Caltrans engineers and bridge architects received approval to construct a pair of models—one of calculations and digits, and one of concrete and steel—to determine the best way to protect the more than 400, 25-ft-tall anchor rods at the base of the San Francisco-Oakland Bay Bridge span’s signature tower.
The Toll Bridge Program Oversight Committee voted to approve initial recommendations from a panel of bridge experts that included Federal Highway Administration engineers, pre-eminent scholars and members of the U.S. Academy of Sciences and Engineering.
“You can’t overstate the value of us listening to the experts,” said Caltrans Director Malcolm Dougherty. “We took a step closer to resolving definitively and permanently the issues at the tower base.”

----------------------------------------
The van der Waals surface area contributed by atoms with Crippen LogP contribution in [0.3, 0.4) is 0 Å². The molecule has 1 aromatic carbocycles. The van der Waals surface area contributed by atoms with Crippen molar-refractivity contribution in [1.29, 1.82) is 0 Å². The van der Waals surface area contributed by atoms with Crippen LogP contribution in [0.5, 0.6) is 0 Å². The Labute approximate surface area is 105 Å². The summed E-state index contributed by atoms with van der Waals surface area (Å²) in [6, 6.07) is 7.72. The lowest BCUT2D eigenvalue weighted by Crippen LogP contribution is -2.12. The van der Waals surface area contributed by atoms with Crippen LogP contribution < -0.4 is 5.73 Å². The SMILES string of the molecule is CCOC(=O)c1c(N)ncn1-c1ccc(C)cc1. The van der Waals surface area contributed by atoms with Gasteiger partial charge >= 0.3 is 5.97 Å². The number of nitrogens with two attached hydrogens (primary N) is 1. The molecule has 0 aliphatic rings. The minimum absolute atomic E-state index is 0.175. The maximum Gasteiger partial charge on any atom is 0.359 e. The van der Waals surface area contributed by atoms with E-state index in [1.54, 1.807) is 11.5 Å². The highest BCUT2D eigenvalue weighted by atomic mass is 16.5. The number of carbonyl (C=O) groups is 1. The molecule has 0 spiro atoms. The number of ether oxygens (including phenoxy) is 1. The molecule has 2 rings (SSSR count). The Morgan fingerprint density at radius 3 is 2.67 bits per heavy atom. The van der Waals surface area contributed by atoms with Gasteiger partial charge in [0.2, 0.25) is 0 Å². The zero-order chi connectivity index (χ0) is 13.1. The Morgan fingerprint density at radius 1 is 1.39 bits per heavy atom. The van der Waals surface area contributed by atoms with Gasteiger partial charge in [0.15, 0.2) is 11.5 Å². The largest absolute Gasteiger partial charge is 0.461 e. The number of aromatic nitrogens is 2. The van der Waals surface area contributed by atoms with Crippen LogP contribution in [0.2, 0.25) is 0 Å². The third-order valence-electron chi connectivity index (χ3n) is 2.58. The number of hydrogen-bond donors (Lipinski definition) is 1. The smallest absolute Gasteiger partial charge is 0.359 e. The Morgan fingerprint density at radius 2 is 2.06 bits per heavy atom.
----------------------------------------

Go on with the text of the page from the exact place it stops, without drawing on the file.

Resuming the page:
Last fall, Caltrans inspectors found that the contractor had not properly sealed the steel rods imbedded in the tower’s foundation, failing to protect them against the elements. The oversight committee solicited the help of these international experts in June of this year, and the panel began a thorough investigation into what actions, if any, should be taken to protect the rods that anchor the tower to its massive foundation.
Panel recommendations that were adopted included rendering a mathematical analysis of how the Bay Bridge tower would perform in a major seismic event, as well as full-scale construction model in which 17-ft-long steel rods would be cemented into sleeves mimicking their placement in the bridge.
The oversight panel declined to adopt a repair plan that could have cost more than $15 million, saying they wanted more information to make the most prudent resolution possible.